And Lau’s dishes are certainly also visual experience. The recently released “An Ode to Earth” lunch menu features a dish christened “Bulbs” and featuring a “tranquil 9-years-old sweet and crunchy lily bulb, enjoyed raw with bamboo pith, Japanese turnip, and mushroom onion broth.”

“For me, another thing that attracted me to cooking is that it is very crafty,” says Lau. “I love making things with my hands, like ceramics. I love all of that. Today you don’t get a lot of that because so much is factory made. But food is still one of the things that have to be crafted by hand.”

Lau admits to often peeking out from the kitchen at Tate Dining Room to watch the reaction of dinners when their dishes are served.

“It’s the ultimate,” she says. “In the world I was in before, you would design things but you never got to see people’s reactions. With food you always see the reaction.

“With a restaurant it’s all about who we share the food with. The food enhances that experience. So, having great food helps create conversation and I love that. I love to have people sharing that story, of the food, and to see them having that experience.”

“Everything I want to express is on the plate,” says Lau. (Photo courtesy of Vicky Lau)

In terms of the recipes Tate Dining Room leans on, they all come back to Lau — and she admits to feeling the pressure that comes with expectation, as the restaurant was an immediate success, and now that more has come with a second Michelin star, to add to the first, awarded back in 2013. Lau says her dishes reflect her personality — creative and goal-orientated and, away from the kitchen, very private.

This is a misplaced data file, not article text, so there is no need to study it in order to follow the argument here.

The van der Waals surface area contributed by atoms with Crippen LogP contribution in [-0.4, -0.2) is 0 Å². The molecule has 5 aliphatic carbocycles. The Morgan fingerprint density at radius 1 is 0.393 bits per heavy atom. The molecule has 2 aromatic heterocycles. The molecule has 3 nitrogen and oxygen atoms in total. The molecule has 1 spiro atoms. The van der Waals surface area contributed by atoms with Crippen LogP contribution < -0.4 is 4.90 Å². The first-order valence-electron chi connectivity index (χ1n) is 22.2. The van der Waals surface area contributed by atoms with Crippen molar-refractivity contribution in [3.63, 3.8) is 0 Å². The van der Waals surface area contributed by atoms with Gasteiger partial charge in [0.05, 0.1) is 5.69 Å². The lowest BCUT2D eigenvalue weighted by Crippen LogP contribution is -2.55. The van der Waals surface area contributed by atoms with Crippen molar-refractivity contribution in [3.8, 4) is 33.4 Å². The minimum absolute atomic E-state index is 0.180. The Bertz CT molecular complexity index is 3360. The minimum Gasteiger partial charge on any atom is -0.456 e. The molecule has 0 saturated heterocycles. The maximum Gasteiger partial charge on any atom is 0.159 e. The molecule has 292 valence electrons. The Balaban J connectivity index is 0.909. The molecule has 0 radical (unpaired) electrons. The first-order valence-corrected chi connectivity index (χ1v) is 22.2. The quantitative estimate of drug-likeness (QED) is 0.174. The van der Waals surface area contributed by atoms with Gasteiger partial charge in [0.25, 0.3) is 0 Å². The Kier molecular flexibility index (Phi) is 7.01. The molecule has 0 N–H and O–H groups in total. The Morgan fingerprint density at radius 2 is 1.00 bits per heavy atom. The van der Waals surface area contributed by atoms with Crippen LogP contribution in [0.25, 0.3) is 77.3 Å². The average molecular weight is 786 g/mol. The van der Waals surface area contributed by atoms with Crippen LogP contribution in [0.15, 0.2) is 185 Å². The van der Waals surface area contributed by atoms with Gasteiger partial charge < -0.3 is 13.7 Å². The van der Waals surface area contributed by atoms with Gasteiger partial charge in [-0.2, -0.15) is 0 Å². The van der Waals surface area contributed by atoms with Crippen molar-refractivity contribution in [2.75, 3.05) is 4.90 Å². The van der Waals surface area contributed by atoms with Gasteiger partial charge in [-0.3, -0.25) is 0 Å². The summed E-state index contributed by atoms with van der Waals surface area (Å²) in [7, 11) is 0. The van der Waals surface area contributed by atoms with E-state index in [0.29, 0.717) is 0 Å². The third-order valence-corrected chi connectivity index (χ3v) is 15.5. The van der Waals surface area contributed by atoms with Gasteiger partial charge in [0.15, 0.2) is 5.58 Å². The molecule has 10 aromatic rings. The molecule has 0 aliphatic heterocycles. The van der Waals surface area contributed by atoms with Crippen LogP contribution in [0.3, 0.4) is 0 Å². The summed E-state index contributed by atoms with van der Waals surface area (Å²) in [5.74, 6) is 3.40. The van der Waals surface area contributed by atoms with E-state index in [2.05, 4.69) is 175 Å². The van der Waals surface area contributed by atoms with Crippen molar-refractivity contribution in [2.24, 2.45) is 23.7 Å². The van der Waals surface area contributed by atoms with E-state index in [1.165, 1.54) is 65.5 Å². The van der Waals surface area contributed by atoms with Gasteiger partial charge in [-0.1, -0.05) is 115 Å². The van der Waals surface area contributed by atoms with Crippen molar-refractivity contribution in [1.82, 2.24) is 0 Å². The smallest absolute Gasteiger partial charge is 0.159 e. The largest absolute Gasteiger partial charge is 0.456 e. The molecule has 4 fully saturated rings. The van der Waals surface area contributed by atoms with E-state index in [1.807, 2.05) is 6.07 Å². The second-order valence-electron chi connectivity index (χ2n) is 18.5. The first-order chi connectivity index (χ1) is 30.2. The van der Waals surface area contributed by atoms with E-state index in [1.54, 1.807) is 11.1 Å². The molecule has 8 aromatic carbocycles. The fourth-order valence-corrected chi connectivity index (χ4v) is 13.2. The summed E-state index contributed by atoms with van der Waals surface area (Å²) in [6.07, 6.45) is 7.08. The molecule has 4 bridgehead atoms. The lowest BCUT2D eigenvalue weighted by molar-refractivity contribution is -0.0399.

“Everything I want to express is on the plate,” she says.

Friends and regular customers will often say of a particular dish, “Oh, that’s very Vicky.” Lau says it always makes her laugh.

“But that’s the difficult part,” says Lau of the process of creating new dishes. “I think that’s one of the reasons chefs have such ego issues. It’s because every day is like you are onstage. You have to give your best and if you don’t have confidence you beat yourself up and there is a downward spiral.

“But to me a dish is like giving someone a gift. It needs to be attractive on the eyes, to give the feeling that someone has taken care of it, thought through it. I’m quite spiritual so I believe I’m channeling something with my recipes.”